The purpose of this research was to study the relationships among two dysfunctional forms of negative self-evaluation (comparative self-criticism and internalized self-criticism), adaptive perfectionism (high standards and orderliness), maladaptive perfectionism (discrepancy) and identity styles of first year university students. 196 university students completed The Levels of Self-Criticism (LOSC, Thompson and Zuroff, 2002).), the Almost Perfect Scale-Revised (APS-R; Slaney et al., 2001) and the revised Identity Style Inventory (ISI-3; Berzonsky, 1992). Expectedly, regression analyses showed that information-orientation identity style was positively predicted by high standards and internalized self-criticism. Normative-orientation identity style was positively predicted by order but unexpectedly, it was also predicted positively by high standards. Diffuse-avoidant identity style was negatively predicted by order and it was positively predicted by comparative self-criticism. In line with expectations, commitment was positively predicted by high standards and it was negatively predicted by discrepancy. © 2010 Elsevier Ltd. All rights reserved.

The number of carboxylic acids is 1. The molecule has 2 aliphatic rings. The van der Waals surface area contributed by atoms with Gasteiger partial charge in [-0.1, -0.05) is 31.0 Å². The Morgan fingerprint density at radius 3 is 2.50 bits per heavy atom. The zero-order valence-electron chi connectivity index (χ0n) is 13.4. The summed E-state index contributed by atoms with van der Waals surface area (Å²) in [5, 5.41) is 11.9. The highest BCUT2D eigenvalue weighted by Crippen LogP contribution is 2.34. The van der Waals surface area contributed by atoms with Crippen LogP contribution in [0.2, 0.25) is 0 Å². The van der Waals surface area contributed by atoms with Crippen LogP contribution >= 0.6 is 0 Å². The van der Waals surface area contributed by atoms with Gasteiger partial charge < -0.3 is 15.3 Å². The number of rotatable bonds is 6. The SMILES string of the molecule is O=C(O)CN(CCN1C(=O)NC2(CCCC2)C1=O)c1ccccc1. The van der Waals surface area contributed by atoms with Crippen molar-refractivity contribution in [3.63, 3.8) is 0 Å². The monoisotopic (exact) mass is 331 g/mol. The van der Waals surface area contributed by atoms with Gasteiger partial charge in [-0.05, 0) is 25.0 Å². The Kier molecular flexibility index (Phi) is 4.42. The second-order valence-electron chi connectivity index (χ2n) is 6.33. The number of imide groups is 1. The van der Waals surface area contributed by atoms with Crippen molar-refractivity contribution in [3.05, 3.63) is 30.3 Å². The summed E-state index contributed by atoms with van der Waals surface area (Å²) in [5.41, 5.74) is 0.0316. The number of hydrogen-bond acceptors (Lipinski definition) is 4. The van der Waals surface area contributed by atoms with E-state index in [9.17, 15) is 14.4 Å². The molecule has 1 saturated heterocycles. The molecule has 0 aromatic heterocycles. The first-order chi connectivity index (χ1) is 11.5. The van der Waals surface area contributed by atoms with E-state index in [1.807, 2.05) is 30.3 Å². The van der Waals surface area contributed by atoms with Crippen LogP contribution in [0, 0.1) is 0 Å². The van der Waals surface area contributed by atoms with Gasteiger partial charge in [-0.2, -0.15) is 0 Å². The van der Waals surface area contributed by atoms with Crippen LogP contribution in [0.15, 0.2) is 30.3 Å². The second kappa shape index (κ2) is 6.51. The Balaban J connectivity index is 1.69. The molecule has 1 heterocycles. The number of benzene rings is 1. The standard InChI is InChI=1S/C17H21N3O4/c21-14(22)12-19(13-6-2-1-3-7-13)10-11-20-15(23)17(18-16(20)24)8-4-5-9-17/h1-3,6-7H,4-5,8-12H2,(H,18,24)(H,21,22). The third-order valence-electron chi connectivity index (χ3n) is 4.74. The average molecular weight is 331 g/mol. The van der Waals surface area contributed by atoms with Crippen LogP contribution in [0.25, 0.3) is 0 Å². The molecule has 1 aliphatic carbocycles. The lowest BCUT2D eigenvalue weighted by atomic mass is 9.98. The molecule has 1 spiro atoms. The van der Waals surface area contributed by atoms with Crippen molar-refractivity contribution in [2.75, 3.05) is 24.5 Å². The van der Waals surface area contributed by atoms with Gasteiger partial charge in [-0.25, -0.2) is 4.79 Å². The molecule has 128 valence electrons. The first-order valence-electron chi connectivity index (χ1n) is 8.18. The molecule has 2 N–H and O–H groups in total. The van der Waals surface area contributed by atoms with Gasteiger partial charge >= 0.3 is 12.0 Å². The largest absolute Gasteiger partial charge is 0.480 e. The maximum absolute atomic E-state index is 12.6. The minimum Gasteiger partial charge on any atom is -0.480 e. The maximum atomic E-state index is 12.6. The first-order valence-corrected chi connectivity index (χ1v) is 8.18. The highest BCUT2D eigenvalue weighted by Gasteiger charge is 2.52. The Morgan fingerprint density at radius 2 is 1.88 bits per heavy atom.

Öngen, D. E. (2011). The relationships among perfectionism, self criticism and identity styles in Turkish university students. In Procedia - Social and Behavioral Sciences (Vol. 30, pp. 565–572). https://doi.org/10.1016/j.sbspro.2011.10.110